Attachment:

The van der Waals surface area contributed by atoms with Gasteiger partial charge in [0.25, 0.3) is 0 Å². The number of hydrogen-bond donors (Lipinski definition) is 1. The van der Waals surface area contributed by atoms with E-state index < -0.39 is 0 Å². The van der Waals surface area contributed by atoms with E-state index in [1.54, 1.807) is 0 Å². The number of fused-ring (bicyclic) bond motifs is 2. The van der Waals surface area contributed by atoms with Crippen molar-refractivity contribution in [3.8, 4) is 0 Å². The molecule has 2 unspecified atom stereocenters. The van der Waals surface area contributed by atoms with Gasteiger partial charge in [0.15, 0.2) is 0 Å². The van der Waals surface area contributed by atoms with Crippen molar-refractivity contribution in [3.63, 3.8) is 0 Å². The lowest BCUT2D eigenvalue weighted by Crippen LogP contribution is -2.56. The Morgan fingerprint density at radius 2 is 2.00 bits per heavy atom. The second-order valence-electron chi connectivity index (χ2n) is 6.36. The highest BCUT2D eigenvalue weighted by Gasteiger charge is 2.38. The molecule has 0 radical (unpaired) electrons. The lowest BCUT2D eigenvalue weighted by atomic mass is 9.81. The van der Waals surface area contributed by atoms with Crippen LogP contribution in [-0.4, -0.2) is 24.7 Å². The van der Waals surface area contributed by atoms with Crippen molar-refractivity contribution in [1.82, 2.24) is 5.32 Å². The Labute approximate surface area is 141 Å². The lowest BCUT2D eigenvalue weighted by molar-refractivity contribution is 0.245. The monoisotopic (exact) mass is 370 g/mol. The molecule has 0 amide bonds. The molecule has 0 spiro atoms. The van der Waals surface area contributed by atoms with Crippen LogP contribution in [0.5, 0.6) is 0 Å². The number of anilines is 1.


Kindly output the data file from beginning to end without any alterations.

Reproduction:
The van der Waals surface area contributed by atoms with Gasteiger partial charge in [0.25, 0.3) is 0 Å². The number of hydrogen-bond donors (Lipinski definition) is 1. The van der Waals surface area contributed by atoms with E-state index < -0.39 is 0 Å². The van der Waals surface area contributed by atoms with E-state index in [1.54, 1.807) is 0 Å². The number of fused-ring (bicyclic) bond motifs is 2. The van der Waals surface area contributed by atoms with Crippen molar-refractivity contribution in [3.8, 4) is 0 Å². The molecule has 2 unspecified atom stereocenters. The van der Waals surface area contributed by atoms with Gasteiger partial charge in [0.15, 0.2) is 0 Å². The van der Waals surface area contributed by atoms with Crippen molar-refractivity contribution in [3.63, 3.8) is 0 Å². The lowest BCUT2D eigenvalue weighted by Crippen LogP contribution is -2.56. The Morgan fingerprint density at radius 2 is 2.00 bits per heavy atom. The second-order valence-electron chi connectivity index (χ2n) is 6.36. The highest BCUT2D eigenvalue weighted by Gasteiger charge is 2.38. The molecule has 0 radical (unpaired) electrons. The lowest BCUT2D eigenvalue weighted by atomic mass is 9.81. The van der Waals surface area contributed by atoms with Crippen LogP contribution in [-0.4, -0.2) is 24.7 Å². The van der Waals surface area contributed by atoms with Crippen molar-refractivity contribution in [1.82, 2.24) is 5.32 Å². The Labute approximate surface area is 141 Å². The lowest BCUT2D eigenvalue weighted by molar-refractivity contribution is 0.245. The monoisotopic (exact) mass is 370 g/mol. The molecule has 0 amide bonds. The molecule has 0 spiro atoms. The van der Waals surface area contributed by atoms with Crippen LogP contribution in [0.5, 0.6) is 0 Å². The number of anilines is 1.